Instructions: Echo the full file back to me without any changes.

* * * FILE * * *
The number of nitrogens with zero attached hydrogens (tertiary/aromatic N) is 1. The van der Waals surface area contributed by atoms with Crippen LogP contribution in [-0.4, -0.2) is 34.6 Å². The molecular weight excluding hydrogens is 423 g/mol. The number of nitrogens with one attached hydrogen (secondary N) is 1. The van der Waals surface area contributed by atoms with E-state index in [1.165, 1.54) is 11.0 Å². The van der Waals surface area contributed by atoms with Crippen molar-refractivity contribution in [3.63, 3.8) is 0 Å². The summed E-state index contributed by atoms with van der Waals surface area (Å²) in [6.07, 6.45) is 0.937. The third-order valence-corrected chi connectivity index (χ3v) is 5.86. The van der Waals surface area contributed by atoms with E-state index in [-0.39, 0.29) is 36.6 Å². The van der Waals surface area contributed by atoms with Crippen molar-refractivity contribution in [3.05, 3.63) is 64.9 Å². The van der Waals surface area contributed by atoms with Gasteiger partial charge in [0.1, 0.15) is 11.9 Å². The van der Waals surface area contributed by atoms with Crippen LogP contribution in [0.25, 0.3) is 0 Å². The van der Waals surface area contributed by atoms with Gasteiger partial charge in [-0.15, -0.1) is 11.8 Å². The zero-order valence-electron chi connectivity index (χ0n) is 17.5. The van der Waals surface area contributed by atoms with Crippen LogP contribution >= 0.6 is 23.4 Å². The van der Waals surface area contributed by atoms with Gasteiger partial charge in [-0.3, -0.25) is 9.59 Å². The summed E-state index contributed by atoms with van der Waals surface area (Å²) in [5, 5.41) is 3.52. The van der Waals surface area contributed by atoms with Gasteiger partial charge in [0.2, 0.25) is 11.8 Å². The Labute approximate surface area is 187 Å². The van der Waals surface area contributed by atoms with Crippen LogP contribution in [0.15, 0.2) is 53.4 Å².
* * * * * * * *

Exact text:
The number of nitrogens with zero attached hydrogens (tertiary/aromatic N) is 1. The van der Waals surface area contributed by atoms with Crippen LogP contribution in [-0.4, -0.2) is 34.6 Å². The molecular weight excluding hydrogens is 423 g/mol. The number of nitrogens with one attached hydrogen (secondary N) is 1. The van der Waals surface area contributed by atoms with E-state index in [1.165, 1.54) is 11.0 Å². The van der Waals surface area contributed by atoms with Crippen molar-refractivity contribution in [3.63, 3.8) is 0 Å². The summed E-state index contributed by atoms with van der Waals surface area (Å²) in [6.07, 6.45) is 0.937. The third-order valence-corrected chi connectivity index (χ3v) is 5.86. The van der Waals surface area contributed by atoms with E-state index in [-0.39, 0.29) is 36.6 Å². The van der Waals surface area contributed by atoms with Crippen molar-refractivity contribution in [3.05, 3.63) is 64.9 Å². The van der Waals surface area contributed by atoms with Gasteiger partial charge in [0.1, 0.15) is 11.9 Å². The van der Waals surface area contributed by atoms with Crippen LogP contribution in [0.25, 0.3) is 0 Å². The van der Waals surface area contributed by atoms with Gasteiger partial charge in [-0.15, -0.1) is 11.8 Å². The zero-order valence-electron chi connectivity index (χ0n) is 17.5. The van der Waals surface area contributed by atoms with Crippen LogP contribution >= 0.6 is 23.4 Å². The van der Waals surface area contributed by atoms with Gasteiger partial charge in [-0.3, -0.25) is 9.59 Å². The summed E-state index contributed by atoms with van der Waals surface area (Å²) in [5, 5.41) is 3.52. The van der Waals surface area contributed by atoms with Gasteiger partial charge in [0.2, 0.25) is 11.8 Å². The Labute approximate surface area is 187 Å². The van der Waals surface area contributed by atoms with Crippen LogP contribution in [0.15, 0.2) is 53.4 Å².